Financial Statement Analysis

- Ratio Analysis of Financial Statements (Formula, Types, Excel)
- Ratio Analysis Advantages
- Ratio Analysis
- Liquidity Ratios
- Cash Ratio
- Cash Ratio Formula
- Quick Ratio
- Quick Ratio Formula
- Current Ratio
- Current Ratio Formula
- Acid Test Ratio Formula
- Defensive Interval Ratio
- Working Capital Ratio
- Working Capital Formula
- Net Working Capital Formula
- Changes in Net Working Capital
- Cash Flow from Operations Ratio
- Cash Reserve Ratio
- Operating Cycle Formula
- Current Ratio vs Quick Ratio
- Bid Ask Spread
- Liquidity vs Solvency
- Liquidity
- Solvency
- Solvency Ratios
- Equity Ratio
- Capital Adequacy Ratio
- Liquidity Risk
- Altman Z Score

- Turnover Ratios
- Inventory Turnover Ratio
- Accounts Receivable Turnover
- Accounts Receivables Turnover Ratio
- Accounts Payable Turnover Ratio
- Days Inventory Outstanding
- Days in Inventory
- Days Sales Outstanding
- Average Collection Period
- Days Payable Outstanding
- Cash Conversion Cycle
- Cash Conversion Cycle (CCC) Formula
- Fixed Asset Turnover Ratio Formula
- Debtor Days Formula
- Working Capital Turnover Ratio

- Profitability Ratios
- Profitability Ratios Formula
- Common Size Income Statement
- Vertical Analysis of Income Statement
- Profit Margin
- Gross Profit Margin Formula
- Gross Profit Percentage
- Operating Profit Margin Formula
- EBIT Margin Formula
- Operating Income Formula
- Net Profit Margin Formula
- EBIDTA Margin
- Degree of Operating Leverage Formula (DOL)
- NOPAT Formula
- OIBDA
- Earnings Per Share
- Basic EPS
- Diluted EPS
- Basic EPS vs Diluted EPS
- Return on Equity (ROE)
- Return on Capital Employed (ROCE)
- Return on Invested Capital (ROIC)
- Return on Sales
- ROIC Formula (Return on Invested Capital)
- Return on Investment Formula (ROI)
- ROIC vs ROCE
- ROE vs ROA
- CFROI
- Cash on Cash Return
- Return on Total Assets (ROA)
- Return on Average Capital Employed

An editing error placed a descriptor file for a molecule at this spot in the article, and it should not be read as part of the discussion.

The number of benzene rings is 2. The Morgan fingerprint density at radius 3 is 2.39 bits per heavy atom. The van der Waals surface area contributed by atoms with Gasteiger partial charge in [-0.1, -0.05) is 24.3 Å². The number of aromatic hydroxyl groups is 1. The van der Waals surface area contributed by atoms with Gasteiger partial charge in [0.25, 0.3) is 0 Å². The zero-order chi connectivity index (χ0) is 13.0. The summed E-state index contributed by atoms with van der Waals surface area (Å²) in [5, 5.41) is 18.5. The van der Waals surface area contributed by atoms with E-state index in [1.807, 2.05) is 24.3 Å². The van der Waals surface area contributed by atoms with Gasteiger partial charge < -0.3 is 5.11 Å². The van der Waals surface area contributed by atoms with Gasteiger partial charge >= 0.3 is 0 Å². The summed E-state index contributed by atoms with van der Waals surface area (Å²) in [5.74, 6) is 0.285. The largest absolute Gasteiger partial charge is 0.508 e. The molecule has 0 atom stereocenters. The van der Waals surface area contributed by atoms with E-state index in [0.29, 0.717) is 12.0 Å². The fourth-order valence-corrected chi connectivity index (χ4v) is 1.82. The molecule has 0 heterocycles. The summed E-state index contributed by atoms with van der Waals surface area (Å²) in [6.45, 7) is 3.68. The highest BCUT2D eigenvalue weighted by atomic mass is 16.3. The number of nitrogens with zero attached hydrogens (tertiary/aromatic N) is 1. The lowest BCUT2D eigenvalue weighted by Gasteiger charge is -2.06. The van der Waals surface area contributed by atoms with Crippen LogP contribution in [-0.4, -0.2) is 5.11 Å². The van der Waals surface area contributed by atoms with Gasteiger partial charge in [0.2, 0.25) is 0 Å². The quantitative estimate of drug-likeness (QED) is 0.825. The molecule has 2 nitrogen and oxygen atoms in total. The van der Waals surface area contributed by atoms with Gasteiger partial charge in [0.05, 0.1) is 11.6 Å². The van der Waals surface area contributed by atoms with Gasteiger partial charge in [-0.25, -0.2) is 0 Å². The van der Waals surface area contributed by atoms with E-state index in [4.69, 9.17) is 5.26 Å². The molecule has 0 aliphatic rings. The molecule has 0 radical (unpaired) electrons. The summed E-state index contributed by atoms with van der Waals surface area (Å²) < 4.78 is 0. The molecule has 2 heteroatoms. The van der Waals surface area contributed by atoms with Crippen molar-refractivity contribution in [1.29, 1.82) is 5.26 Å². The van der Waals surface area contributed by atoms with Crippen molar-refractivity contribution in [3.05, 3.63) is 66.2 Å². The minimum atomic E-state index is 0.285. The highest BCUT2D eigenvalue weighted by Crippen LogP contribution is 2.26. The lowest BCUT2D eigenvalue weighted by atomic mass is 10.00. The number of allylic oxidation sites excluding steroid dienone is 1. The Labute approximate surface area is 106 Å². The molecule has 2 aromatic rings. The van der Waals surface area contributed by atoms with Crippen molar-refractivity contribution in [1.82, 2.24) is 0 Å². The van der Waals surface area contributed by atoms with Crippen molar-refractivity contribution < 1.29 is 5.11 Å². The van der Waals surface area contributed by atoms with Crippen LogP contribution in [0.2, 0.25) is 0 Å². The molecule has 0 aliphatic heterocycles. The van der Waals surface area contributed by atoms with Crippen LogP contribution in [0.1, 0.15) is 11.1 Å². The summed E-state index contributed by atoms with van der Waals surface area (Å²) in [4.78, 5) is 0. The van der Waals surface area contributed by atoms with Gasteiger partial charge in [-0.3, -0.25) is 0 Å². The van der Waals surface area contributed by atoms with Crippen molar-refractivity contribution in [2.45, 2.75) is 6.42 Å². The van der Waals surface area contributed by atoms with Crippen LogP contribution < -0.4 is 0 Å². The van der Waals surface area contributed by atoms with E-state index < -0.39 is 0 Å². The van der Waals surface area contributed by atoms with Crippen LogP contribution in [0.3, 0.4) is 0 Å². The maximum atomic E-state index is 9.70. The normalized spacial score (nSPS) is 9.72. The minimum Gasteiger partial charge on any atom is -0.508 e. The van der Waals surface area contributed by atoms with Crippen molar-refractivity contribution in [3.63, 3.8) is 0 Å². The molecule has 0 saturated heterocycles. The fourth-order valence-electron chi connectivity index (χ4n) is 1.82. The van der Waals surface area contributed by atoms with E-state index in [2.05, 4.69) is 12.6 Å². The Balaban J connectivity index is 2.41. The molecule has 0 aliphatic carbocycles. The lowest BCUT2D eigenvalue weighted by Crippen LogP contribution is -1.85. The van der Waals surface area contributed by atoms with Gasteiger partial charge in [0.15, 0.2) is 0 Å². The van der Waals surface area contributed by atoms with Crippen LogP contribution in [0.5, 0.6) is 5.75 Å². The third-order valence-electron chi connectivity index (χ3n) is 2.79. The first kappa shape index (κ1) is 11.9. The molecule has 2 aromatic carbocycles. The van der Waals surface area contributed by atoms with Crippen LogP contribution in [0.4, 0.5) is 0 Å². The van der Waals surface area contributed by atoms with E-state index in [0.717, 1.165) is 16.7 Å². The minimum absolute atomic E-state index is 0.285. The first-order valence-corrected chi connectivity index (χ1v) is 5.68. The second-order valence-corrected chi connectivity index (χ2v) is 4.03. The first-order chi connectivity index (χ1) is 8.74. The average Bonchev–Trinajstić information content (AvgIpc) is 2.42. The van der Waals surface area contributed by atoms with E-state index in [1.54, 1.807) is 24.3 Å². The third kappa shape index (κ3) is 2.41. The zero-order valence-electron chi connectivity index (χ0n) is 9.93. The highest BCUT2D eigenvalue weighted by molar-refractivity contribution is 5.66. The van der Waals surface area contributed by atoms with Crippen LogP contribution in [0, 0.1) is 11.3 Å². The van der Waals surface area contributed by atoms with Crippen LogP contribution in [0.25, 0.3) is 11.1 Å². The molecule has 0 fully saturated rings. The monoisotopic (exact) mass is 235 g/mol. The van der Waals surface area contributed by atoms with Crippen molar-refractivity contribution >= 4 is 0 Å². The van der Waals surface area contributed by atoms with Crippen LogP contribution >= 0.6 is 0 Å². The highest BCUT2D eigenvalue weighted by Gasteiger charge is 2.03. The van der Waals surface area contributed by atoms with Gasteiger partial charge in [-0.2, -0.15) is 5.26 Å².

- Capital employed Employed
- Return on Average Assets (ROAA)
- Return on Average Equity (ROAE)
- Return on Assets Formula
- Return on Equity Formula
- DuPont Formula
- Net Interest Margin Formula
- Earnings Per Share Formula
- Diluted EPS Formula
- Contribution Margin Formula
- Unit Contribution Margin
- Revenue Per Employee Ratio
- Operating Leverage
- EBIT vs EBITDA
- EBITDAR
- Capital Gains Yield
- Tax Equivalent Yield
- LTM Revenue
- Operating Expense Ratio Formula
- Overhead Ratio Formula
- Variable Costing Formula
- Capitalization Rate
- Cap Rate Formula
- Comparative Income Statement
- Capacity Utilization Rate Formula
- Total Expense Ratio Formula

- Efficiency Ratios
- Dividend Ratios
- Debt Ratios
- Debt to Equity Ratio
- Debt Coverage Ratio
- Debt Ratio
- Debt to Asset Ratio Formula
- Coverage Ratio
- Coverage Ratio Formula
- Debt to Income Ratio Formula (DTI)
- Capital Gearing Ratio
- Capitalization Ratio
- Interest Coverage Ratio
- Times Interest Earned Ratio
- Debt Service Coverage Ratio (DSCR)
- DSCR Formula (Debt service coverage ratio)
- Financial Leverage Ratio
- Financial Leverage Formula
- Degree of Financial Leverage Formula
- Net Debt Formula
- Leverage Ratios
- Leverage Ratios Formula
- Operating Leverage vs Financial Leverage
- Current Yield
- Debt Yield Ratio
- Solvency Ratio Formula

## What is a Capitalization Rate?

The capitalization rate is the ratio of net operating income and market value of the asset. It is usually called the cap rate and is commonly used in the real estate industry.

- Capitalization Rate is often used in the commercial real estate industry. It can be used to compare the returns from potential properties up for acquisition.
- One property earning a higher capitalization rate would be considered a better investment than the other property given other conditions are similar to the location of the buildings etc. Thus, it allows for a quick comparison of the earning potential of the investment properties and can help to choose the best investment opportunity.